Nine To Noon for Tuesday 1 March 2011
09:05 Getting quake-hit businesses get up and running again
Ange Harold, co-owner City Seafood Market, a small business on Manchester Street which has been destroyed in the quake; Mary Devine, managing director of the flagship Christchurch department store Ballantynes; and John Walley, chief executive of the Manufacturers and Exporters Association.
09:30 Pressure mounts on Libyan leader
Professor Ali Abdullatif Ahmida, Department of Political Science Ludcke Chair of Liberal Arts and Sciences University of New England Biddeford, Maine, USA
09:45 US correspondent Luiza Savage
10:05 The economic impact of the Christchurch earthquake on its people
Rod Carr, Vice Chancellor of Canterbury University; former managing director of Jade Software Corporation; former deputy and acting Reserve Bank Governor discusses the impact of the earthquake on its people, its operations and the economic challenges for the quake struck Christchurch and region, and the how best to support its economy.
10:35 Experience of Christchurch's at-risk teenagers during and after the earthquake
Kellan Stewart and Jeremy Nurse are leaders of the 180 Trust, a programme for at risk youth, which uses Canterbury's beautiful high country to provide them with experiences and leadership. They discuss how one youth member helped rescue several people from the collapsed CTV building and also talk about the trust's plans to offer all it can to the youth of Christchurch.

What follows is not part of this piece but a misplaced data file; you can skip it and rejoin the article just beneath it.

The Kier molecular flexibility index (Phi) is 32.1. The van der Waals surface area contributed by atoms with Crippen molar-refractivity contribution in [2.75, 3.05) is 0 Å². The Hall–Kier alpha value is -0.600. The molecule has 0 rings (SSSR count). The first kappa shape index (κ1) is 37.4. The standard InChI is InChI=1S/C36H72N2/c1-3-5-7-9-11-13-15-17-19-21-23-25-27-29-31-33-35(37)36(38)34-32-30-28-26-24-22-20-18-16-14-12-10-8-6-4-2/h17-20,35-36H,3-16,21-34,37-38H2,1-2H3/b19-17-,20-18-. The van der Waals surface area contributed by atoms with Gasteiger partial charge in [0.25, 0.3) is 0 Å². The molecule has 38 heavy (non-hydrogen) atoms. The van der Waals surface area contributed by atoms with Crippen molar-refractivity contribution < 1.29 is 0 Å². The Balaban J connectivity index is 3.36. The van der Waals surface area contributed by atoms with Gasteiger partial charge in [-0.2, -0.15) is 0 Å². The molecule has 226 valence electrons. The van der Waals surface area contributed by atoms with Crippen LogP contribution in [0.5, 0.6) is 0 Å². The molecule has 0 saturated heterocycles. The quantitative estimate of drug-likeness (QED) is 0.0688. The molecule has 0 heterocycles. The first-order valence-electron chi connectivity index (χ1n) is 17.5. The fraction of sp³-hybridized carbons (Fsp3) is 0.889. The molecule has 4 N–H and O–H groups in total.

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11:05 Guest business commentator Peter Townsend
Peter Townsend, chief executive of the Canterbury Employers Chamber of Commerce, has been closely involved in liaising with the government over assistance to business, he gives his reaction to the package just announced and what more will be needed.
11:30 Rotoroa Island open to the public
Rotoroa Island, off Waiheke's east coast, opened to the public for the first time in over 100 years on Sunday 27 February 2011. The island, which housed New Zealand's first and longest running alcohol and drug addiction treatment centre, was bought by the Salvation Army in 1907, providing physical and spiritual care for over 12,000 admissions until its closure in 2005 Kaaren is a historian and the curator of an exhibition on the island - she knows all its history and stories.
Kaaren Hiyama, historian and the curator of an exhibition at Rotoroa Island Visitor Centre.